I was having serious Until the End of the World withdrawals until I stumbled across this companion series (I know, I know, I should 100% have an Amazon author’s alert set up). Mordacious follows loner Sylvie Rossi (and her best friend Grace), who get stuck in a New York hospital on the day the world ends (thanks, Sylvie’s mom). Unable to escape, they are stuck fighting for survival in New York City with a group of survivors. There are mild spoilers in this book for Until the End of the World, but this trilogy is absolutely amazing. At about 500-800 pages a book, it’s a bit lengthy but I was riveted the entire time—there is a big cast and I was invested in each of the main secondary (and main) characters. Admittedly, after book 1 the still-scary zombie threat takes a backseat to still-human assholes, but it’s amazing.

Red, White and Royal Blue by Casey Mcquiston

Like I said—I am trash for alternate royal history. Trash. Trash. Trash. Take me out and compost me already. First son Alex hates the Crown Prince of England, but after a very public incident they are forced to make several appearances together…for the sake of diplomacy. Sparks fly between the two and they descend into a clandestine affair. Of course, being two very prominent figures with cadre of security and close family friends, clandestine is um, really more discrete than anything. And as much as I liked Alex and Henry, I really, really liked the supporting cast more. POTUS was fucking hilarious, Rafael Luna is the hero I never knew I needed, and Zahra is the literal queen. There is queer and POC diversity up the wazoo. This is the real White House.

The Thousand Dollar Tan Line by Rob Thomas

Honestly, I can’t really remember what this book was about because I read it (and its sequel) when it first came out, but I do remember that it has my favorite detective of all time—Veronica Mars. As a total Marshmallow, I am pysched for the new series. Once I convince my wife (yes, I somehow married someone who was 1. not a reader and 2. not a Marshmallow), we are going to do a Veronica Mars marathon. All three seasons and the movie. On second thought, I…might have to do this alone. She really is not a fan (yeah, I dunno). As for this book, it’s everything I love about the show and features all of the supporting cast that made the show so fantastic.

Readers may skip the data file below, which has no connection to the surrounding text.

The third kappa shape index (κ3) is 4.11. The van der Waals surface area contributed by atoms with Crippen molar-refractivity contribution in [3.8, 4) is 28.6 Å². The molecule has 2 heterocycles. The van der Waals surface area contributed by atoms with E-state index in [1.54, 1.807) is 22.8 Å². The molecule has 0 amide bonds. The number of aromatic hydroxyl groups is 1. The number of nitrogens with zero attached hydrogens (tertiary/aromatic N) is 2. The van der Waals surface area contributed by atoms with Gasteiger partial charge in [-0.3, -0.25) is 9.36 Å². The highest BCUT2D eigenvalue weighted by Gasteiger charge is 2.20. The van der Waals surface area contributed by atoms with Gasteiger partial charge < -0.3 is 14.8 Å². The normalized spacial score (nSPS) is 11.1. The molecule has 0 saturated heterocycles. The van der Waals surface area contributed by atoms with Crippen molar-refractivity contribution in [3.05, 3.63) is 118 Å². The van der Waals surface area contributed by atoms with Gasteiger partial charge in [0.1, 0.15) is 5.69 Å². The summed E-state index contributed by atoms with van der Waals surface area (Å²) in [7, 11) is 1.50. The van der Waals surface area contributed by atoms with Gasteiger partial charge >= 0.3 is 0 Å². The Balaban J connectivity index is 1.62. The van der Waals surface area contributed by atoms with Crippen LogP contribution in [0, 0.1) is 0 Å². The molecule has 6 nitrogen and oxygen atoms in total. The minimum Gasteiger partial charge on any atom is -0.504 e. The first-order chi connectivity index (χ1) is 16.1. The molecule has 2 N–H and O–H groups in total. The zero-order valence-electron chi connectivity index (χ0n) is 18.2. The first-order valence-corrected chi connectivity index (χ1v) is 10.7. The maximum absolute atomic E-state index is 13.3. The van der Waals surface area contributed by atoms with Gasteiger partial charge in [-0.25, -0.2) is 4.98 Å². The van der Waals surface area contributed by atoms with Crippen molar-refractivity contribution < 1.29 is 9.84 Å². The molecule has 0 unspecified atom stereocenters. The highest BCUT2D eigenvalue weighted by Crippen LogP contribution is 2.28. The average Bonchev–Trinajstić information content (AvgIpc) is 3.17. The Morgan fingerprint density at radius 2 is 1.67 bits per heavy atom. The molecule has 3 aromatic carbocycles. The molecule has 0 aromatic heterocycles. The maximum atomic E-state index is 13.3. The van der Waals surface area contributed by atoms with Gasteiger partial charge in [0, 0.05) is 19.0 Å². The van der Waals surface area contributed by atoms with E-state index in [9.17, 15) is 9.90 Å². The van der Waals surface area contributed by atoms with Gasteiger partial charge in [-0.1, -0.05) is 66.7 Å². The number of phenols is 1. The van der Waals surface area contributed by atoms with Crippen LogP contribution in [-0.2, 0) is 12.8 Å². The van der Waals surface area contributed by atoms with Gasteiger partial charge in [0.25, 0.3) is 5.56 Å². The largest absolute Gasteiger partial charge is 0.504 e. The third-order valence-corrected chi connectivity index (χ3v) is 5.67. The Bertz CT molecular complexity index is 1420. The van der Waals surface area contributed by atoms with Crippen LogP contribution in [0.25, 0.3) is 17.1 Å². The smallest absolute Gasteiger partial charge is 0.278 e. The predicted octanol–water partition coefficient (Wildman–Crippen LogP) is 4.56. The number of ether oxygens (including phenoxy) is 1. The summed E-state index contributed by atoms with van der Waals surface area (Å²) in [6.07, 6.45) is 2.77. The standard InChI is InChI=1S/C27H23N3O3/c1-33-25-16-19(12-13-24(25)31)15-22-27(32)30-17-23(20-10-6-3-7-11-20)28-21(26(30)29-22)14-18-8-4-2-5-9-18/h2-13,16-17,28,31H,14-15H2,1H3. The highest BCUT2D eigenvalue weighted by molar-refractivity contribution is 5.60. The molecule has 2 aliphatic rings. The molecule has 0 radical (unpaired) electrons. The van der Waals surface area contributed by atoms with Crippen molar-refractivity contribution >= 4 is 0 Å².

Check Please! by Ngozi Ukazu

Figure skater Bitty transitions to hockey in order to secure a scholarship to his favorite college, and despite being very reluctant to take a hit from the bigger boys, he wows his team with his impressive skating and even better baking. Drawn in the form of a vlog and up-ending stereotypes of hockey bros, bro culture, college and boys who bake, this is—I lied. Check Please! is tied with Giant Days as my favorite comic of all time. Bitty is a precious little cinnamon roll and I want to protect him at all costs. And the entire hockey team is just incredible as well. It’s queer as hell—read it.

So what do you think?

Any books you think I miscategorized? Any suggestions on what NA I should read next?

2 thoughts on “Top 10 Tuesday: Favorite New Adult Ensembles